HAYES: So, one of the individuals that you profile here is Denise Aguilar, sort of a remarkable story. To tell me what she -- who she is and what she`s up to.
ZADROZNY: So, I`ve been reporting on the anti-vaccination movement for about a decade. So, I`ve known Denise Aguilar who is an activist out of California for years now. She`s always been an anti-vaxxer for the last -- when California was putting in place laws to get rid of school exemptions. She was very vocal.
And you could see her progression through 202o who was a person who was an anti-vaxxer, became a sort of Proud Boys friend. She was detained at the -- at the California State Capitol. And then she ended up going to the Capitol on January 6. She spoke at a health freedom stage. And then according to her own selfie, she was at the Capitol and she stormed -- she said, we stormed the Capitol. She said she was sprayed with bear mace.
She came home and she started an all-women`s militia. There is a website with a bunch of women all holding very large weapons. And her telegram channel is just a spiral down into extremism. And so, we watched this happen in real-time.
When we caught up with her in California -- in front of a California school board meeting, she said, you know, it`s all about local now. So, you saw the progression. She started local, and then she moved to national politics fueled by Donald Trump`s big lie. And now she`s backward where she feels comfortable.
But she`s also gathering people for her women`s only militia using the school boards which she doesn`t have children in these school boards in these schools, in public schools. But she`s out there recruiting, spreading her messaging, and getting people in these more extreme groups.
HAYES: You know, what struck me reading your pieces as someone who previously my career reported on local politics, particularly like local community board meetings about a new development that was going to happen or a school curriculum issue. These sorts of settings are kind of ideal places for small, well-organized vanguards, essentially, to be able to get their way.
And that can be morally neutral. Those can be folks that are, you know, have enlightened views, it can be people who just have sort of, you know, nimby views, and there`s all kinds of views. But if you have a small group of people particularly loud, and in the case of some of the stuff you documenting in the piece we started the piece with of like Proud Boys standing in the back, there`s a certain kind of intimidation that can happen those settings that`s very visceral and can be very effective.
ZADROZNY: Oh, it absolutely works. I mean, beyond -- like, the Proud Boys at that meeting actually turned a photo that the media took of them sitting at that meeting into propaganda and the line was saved you a seat. So, it`s very effective in terms of recruiting and in terms of, you know, getting their message out.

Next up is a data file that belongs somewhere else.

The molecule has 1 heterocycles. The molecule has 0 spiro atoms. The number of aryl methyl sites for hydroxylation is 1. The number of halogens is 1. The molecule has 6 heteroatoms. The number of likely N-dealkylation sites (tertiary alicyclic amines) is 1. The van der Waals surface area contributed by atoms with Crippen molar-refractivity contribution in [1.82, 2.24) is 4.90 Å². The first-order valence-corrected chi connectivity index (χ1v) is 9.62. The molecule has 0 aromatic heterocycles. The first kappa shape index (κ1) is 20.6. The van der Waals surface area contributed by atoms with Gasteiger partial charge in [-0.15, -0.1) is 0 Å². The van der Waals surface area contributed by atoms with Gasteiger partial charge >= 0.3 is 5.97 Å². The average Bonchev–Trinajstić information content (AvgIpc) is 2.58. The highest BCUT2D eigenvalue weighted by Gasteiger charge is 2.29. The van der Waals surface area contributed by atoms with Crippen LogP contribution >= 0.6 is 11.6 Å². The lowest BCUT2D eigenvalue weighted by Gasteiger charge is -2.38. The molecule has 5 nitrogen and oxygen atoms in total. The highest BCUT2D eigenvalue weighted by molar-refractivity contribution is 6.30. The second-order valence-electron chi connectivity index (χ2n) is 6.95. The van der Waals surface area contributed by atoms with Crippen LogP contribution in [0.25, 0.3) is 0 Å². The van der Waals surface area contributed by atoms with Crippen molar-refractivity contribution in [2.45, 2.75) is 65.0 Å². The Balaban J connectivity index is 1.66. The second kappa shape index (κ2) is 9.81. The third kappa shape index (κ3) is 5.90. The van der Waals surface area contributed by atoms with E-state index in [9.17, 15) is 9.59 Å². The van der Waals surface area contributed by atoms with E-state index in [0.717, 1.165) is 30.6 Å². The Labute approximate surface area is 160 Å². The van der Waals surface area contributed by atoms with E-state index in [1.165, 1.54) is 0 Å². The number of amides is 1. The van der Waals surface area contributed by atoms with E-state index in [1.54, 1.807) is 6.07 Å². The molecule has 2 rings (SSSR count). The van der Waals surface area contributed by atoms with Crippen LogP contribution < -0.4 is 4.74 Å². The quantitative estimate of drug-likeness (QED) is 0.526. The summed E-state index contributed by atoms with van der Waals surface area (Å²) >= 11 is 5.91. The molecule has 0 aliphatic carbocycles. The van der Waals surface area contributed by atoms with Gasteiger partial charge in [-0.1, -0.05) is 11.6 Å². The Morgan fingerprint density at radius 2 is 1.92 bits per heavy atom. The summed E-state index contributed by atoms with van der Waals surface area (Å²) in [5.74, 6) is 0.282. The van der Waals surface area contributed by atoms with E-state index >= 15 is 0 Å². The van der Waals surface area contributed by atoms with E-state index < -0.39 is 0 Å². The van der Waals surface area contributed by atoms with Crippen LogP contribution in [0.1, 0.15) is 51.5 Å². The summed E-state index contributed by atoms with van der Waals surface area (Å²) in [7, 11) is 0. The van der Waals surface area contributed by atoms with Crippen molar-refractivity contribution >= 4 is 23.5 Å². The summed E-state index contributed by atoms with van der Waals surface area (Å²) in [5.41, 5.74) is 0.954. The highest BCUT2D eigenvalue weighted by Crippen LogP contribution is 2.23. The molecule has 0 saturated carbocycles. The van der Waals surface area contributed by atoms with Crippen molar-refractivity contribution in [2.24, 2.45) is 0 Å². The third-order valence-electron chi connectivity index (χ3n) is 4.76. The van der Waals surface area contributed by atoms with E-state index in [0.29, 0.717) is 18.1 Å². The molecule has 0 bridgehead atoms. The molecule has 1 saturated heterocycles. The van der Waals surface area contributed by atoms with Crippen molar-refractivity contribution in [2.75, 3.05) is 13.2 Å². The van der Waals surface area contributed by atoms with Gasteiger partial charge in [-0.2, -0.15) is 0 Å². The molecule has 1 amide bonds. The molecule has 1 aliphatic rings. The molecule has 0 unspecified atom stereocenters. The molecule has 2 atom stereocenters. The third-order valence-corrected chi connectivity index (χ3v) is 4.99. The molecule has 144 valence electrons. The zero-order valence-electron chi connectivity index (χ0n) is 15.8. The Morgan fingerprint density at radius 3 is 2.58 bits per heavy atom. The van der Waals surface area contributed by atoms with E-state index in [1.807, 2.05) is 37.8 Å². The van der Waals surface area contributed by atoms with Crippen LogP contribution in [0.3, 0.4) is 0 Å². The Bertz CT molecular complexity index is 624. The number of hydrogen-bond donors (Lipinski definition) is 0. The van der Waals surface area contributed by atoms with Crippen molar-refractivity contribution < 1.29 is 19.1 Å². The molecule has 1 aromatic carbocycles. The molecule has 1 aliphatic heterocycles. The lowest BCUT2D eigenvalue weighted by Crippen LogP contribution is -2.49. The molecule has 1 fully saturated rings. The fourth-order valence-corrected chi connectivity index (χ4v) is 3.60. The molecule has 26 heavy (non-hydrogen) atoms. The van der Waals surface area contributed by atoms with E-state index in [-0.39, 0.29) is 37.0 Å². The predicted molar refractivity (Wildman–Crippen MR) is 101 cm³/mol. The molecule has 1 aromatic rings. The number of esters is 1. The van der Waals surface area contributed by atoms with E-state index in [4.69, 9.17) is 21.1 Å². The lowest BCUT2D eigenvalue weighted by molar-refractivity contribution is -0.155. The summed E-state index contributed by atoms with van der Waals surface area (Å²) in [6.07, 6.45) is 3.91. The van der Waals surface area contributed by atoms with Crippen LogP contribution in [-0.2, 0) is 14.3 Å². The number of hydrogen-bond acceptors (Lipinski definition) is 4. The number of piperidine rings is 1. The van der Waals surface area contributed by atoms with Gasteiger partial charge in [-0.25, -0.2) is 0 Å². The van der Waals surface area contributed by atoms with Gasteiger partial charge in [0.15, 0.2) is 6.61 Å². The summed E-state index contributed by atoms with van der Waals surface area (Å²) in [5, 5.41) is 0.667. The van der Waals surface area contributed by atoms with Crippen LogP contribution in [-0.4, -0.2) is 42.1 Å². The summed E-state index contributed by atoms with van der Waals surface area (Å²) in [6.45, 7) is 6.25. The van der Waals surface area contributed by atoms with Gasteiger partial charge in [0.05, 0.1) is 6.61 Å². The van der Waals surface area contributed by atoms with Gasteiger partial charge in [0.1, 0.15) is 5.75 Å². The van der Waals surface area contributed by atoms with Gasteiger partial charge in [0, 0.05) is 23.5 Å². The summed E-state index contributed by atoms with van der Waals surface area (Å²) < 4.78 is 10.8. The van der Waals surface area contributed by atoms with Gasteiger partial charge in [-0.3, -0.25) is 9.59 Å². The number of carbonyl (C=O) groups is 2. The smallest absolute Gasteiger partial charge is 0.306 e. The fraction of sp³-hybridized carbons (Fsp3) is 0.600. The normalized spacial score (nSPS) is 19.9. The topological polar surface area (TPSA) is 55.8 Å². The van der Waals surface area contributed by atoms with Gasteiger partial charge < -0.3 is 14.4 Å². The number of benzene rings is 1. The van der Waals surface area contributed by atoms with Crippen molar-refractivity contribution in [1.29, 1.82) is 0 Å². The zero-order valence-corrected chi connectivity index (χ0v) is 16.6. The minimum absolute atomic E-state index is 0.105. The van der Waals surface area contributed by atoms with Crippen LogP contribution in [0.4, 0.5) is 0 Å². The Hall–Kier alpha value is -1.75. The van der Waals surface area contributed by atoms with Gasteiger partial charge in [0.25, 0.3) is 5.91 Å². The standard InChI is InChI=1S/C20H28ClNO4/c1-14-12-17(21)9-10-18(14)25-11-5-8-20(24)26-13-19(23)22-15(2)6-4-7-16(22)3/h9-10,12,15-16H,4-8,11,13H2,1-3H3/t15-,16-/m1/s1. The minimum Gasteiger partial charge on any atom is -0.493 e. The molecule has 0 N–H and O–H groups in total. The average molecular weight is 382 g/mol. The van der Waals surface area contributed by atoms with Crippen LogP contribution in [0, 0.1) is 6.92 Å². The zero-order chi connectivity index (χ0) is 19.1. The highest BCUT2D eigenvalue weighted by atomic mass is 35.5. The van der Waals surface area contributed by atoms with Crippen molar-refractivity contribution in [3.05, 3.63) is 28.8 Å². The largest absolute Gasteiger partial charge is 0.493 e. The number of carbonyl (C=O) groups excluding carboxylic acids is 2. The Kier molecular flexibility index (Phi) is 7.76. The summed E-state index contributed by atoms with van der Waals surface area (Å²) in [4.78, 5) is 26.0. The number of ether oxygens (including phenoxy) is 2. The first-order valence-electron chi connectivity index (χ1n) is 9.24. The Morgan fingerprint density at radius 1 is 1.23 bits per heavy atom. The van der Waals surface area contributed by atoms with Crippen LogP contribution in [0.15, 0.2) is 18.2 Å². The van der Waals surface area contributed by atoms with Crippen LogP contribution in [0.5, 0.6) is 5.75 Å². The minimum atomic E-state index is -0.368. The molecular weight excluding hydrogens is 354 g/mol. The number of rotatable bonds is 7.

But it`s also very effective in terms of like you said, just getting the policies that they want in place. You know, I actually call the North Carolina Board of Health and talk to the head of the Board of Health after they came to that meeting. And she said I don`t think they`ll be back because we did away with the -- with the mask mandate.
So, like, I can`t say that necessarily that is why they did it. But they think and lots of other things that they`re having a real effect here. And so, you know, they might still be smarting come January 6, but at the local level, that`s where they can make a name for themselves. And that`s where they can get things done.
HAYES: Well, they feel -- they look like they`re so enthusiastic about masking and covering their faces in those -- in those videos. Brandy Zadrozny, great reporting as always. Thank you very much.
Next, new polling reveals Donald Trump`s hold in the Republican Party is only getting stronger. Where does the country go from here? There`s some promising news out after this.
HAYES: There`s a disturbing new poll out showing that Donald Trump`s grip on the Republican Party is getting even stronger. The embrace of authoritarian ideas in the right becoming more intense. This comes as we watch the threat to democracy further exacerbated during the anniversary January 6.
But as that happens, this new poll shows the Republican Party`s reputation in the country at large among voters is actually rebounding. In polling conducted just over the holidays, Morning Consult found the 34 percent of voters that a party`s headed in the right direction. That`s up 10 points the day is immediately following the attack on the Capitol.
You see a similar story and much of the data from this same survey. There`s a vast partisan divide in how important January 6 remains to voters to 68 percent of Democrats saying had a major impact on their worldview, compared to just 24 percent of Republicans. And voters are viewing the ex-President more favourably. Since the weekend after January 6, Donald Trump`s unfavorability rating has dropped 12 points from 63 percent of 51 percent.
Now, to be clear, some of this is just the normal gravity, the back and forth of democratic politics in a two-party system. Obviously, after January 6 was a real low point for public opinion towards Donald Trump. And also, when one party`s in power as Democrats are right now with at least control the White House and both houses of Congress, we tend to see public opinion swing towards the opposition. It`s a well-documented phenomenon. over many, many years. People get frustrated the status quo, age, or dynamic.
But as normal as that is, the problem in a nutshell that we are seeing for the Republican Party is that its behavior is distinctively abnormal and indeed in many ways unprecedented. All sorts of people ringing the alarm bells about this moment.